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Google’s Former China President Lee Says on Blog He Has Cancer

Google’s Former China President Lee Kai-fu
Former China President of Google Inc. Lee Kai-Fu said, “Sickness is part of life; I will choose to face the ups and downs of life with a more positive attitude.” Photographer: Nelson Ching/Bloomberg

Lee Kai-Fu, Google Inc.’s former China head, said on his microblog he has cancer, sparking widespread concern among his more than 51 million followers.

“Although lymphoma doesn’t sound optimistic and has made my family and friends concerned, this is life -- it comes as a surprise but I should face it calmly,” Lee, 51, said on his Sina Corp. Weibo account at about 8:07 a.m. Beijing time today. “Sickness is part of life; I will choose to face the ups and downs of life with a more positive attitude.”

The news sparked more than 70,000 comments, mostly well wishes, within less than two hours after the posting. Lee, chairman and founder of venture capital fund Innovation Works, is known in China as a leader in supporting technology innovation and for offering advice to young people on the Twitter-like Weibo service.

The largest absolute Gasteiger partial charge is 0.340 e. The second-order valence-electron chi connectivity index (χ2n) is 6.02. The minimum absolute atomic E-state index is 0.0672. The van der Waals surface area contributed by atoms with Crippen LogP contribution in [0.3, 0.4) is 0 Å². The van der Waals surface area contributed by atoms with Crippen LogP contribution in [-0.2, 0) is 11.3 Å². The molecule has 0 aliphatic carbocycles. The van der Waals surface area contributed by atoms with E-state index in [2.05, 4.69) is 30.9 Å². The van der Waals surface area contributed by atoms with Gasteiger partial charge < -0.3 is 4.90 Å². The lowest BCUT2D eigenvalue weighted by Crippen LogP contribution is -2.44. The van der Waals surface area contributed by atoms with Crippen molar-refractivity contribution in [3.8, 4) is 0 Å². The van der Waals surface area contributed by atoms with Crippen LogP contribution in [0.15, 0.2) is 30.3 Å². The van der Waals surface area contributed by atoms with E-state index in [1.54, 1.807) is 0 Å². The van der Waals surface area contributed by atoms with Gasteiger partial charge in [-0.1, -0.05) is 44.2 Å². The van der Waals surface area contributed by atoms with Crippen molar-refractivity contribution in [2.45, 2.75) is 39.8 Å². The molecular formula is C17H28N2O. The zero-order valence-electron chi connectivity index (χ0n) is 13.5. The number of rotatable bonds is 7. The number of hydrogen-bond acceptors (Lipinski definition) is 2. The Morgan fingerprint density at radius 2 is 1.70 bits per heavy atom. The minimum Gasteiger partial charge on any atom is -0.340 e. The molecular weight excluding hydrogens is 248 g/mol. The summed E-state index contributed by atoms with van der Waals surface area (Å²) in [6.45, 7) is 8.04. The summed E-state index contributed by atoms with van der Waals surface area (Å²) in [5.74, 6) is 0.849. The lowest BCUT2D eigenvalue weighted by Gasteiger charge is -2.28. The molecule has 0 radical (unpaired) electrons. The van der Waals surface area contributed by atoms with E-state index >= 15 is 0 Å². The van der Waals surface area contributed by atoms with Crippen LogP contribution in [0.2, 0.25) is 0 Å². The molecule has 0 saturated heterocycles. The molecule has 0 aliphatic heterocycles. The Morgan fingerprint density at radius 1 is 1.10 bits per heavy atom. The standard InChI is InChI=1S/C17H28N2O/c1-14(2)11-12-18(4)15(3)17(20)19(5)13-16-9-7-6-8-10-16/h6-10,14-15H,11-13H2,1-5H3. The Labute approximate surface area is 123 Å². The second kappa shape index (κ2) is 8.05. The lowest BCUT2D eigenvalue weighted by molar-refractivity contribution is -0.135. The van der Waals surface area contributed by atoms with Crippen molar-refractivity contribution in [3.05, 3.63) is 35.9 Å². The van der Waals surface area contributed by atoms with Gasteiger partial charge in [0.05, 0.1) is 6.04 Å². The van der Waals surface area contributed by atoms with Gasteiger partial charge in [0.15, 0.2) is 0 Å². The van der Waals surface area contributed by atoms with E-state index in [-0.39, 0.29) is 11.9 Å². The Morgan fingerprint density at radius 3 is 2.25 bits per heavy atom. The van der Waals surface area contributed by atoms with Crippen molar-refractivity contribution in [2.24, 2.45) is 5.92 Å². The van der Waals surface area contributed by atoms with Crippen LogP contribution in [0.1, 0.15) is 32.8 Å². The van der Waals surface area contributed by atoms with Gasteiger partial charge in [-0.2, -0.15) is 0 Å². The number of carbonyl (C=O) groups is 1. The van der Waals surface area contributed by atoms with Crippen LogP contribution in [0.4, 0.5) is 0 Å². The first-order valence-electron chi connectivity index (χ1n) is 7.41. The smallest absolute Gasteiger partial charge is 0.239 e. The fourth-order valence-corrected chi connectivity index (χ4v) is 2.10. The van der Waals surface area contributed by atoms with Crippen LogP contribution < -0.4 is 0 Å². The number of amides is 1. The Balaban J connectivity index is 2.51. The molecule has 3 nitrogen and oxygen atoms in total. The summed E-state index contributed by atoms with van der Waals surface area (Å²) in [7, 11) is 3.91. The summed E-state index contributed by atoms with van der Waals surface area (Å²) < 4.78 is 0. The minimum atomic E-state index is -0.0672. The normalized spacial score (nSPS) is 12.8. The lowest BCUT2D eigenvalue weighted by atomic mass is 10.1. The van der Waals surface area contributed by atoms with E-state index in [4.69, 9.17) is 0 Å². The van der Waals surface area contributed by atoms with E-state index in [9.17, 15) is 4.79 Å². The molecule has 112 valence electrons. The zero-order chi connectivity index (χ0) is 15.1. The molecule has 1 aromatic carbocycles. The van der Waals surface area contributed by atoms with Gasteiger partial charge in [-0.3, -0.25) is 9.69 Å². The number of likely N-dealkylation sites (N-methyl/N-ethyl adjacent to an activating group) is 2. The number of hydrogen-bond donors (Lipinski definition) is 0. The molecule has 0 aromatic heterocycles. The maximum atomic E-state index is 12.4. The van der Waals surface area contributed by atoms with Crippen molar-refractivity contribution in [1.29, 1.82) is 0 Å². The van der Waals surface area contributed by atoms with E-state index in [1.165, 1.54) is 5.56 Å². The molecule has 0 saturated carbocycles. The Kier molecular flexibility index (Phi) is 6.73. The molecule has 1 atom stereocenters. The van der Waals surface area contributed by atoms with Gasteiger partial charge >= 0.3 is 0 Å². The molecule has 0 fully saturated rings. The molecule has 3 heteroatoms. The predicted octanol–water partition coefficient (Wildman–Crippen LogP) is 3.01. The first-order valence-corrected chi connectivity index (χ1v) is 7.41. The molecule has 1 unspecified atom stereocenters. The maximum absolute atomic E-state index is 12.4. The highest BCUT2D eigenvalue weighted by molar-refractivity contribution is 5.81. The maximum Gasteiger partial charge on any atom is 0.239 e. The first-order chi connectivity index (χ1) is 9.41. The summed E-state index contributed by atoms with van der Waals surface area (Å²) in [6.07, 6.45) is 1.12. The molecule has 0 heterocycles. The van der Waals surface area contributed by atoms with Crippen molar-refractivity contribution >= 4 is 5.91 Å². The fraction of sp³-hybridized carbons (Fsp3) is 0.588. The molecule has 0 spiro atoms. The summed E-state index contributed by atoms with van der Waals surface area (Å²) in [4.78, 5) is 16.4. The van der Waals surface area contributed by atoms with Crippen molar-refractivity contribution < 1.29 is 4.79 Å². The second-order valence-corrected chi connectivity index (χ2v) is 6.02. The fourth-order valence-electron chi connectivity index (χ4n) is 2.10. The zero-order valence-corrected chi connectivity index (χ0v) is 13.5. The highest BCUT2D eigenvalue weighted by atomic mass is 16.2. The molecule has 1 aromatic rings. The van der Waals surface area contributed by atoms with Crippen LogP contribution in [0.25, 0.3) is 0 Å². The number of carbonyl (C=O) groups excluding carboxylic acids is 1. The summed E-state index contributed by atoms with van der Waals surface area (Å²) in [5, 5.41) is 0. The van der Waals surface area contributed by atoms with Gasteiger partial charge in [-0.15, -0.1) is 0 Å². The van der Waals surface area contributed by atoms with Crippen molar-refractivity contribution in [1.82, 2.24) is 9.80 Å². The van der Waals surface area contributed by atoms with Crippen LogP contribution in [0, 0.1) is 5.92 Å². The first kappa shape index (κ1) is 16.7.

Lee also told employees in a letter that he has lymphoma and is receiving treatment, Wang Zhaohui, a company spokesman, said by phone today.

Lee was president of Google’s Greater China operations from 2005 to 2009. During his time at the operator of the world’s biggest search engine, he expanded its workforce in China to 700 people and doubled Google’s market share in the country, according to Innovation Works’ website.

The executive is at the heart of an industry that is both promoted and tightly controlled by the Chinese government. China, home to more than 591 million Web users, censors the Internet through measures including blocking access to websites with pornography, gambling and content critical of the ruling Communist Party.

His prominence on Weibo has drawn scrutiny from China’s censors. He was banned from posting for three days in February, after speaking out on topics ranging from Beijing’s air pollution to censorship.

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